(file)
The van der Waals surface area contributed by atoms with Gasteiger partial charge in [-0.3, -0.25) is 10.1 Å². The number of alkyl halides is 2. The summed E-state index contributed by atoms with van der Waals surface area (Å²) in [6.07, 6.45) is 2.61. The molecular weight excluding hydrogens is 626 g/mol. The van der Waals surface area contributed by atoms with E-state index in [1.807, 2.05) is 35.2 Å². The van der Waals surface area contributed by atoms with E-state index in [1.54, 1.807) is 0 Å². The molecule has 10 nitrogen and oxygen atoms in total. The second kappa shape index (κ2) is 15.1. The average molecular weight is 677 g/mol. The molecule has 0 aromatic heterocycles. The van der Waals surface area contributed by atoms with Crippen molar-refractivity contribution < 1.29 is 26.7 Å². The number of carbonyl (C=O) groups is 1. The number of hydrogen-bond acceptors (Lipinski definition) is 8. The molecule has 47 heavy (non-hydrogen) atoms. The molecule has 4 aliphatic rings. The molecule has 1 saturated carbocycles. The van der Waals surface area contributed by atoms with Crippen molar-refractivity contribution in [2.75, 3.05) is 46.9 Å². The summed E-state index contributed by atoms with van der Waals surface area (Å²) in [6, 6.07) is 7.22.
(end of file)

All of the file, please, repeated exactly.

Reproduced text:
The van der Waals surface area contributed by atoms with Gasteiger partial charge in [-0.3, -0.25) is 10.1 Å². The number of alkyl halides is 2. The summed E-state index contributed by atoms with van der Waals surface area (Å²) in [6.07, 6.45) is 2.61. The molecular weight excluding hydrogens is 626 g/mol. The van der Waals surface area contributed by atoms with E-state index in [1.807, 2.05) is 35.2 Å². The van der Waals surface area contributed by atoms with E-state index in [1.54, 1.807) is 0 Å². The molecule has 10 nitrogen and oxygen atoms in total. The second kappa shape index (κ2) is 15.1. The average molecular weight is 677 g/mol. The molecule has 0 aromatic heterocycles. The van der Waals surface area contributed by atoms with Crippen molar-refractivity contribution < 1.29 is 26.7 Å². The number of carbonyl (C=O) groups is 1. The number of hydrogen-bond acceptors (Lipinski definition) is 8. The molecule has 47 heavy (non-hydrogen) atoms. The molecule has 4 aliphatic rings. The molecule has 1 saturated carbocycles. The van der Waals surface area contributed by atoms with Crippen molar-refractivity contribution in [2.75, 3.05) is 46.9 Å². The summed E-state index contributed by atoms with van der Waals surface area (Å²) in [6, 6.07) is 7.22.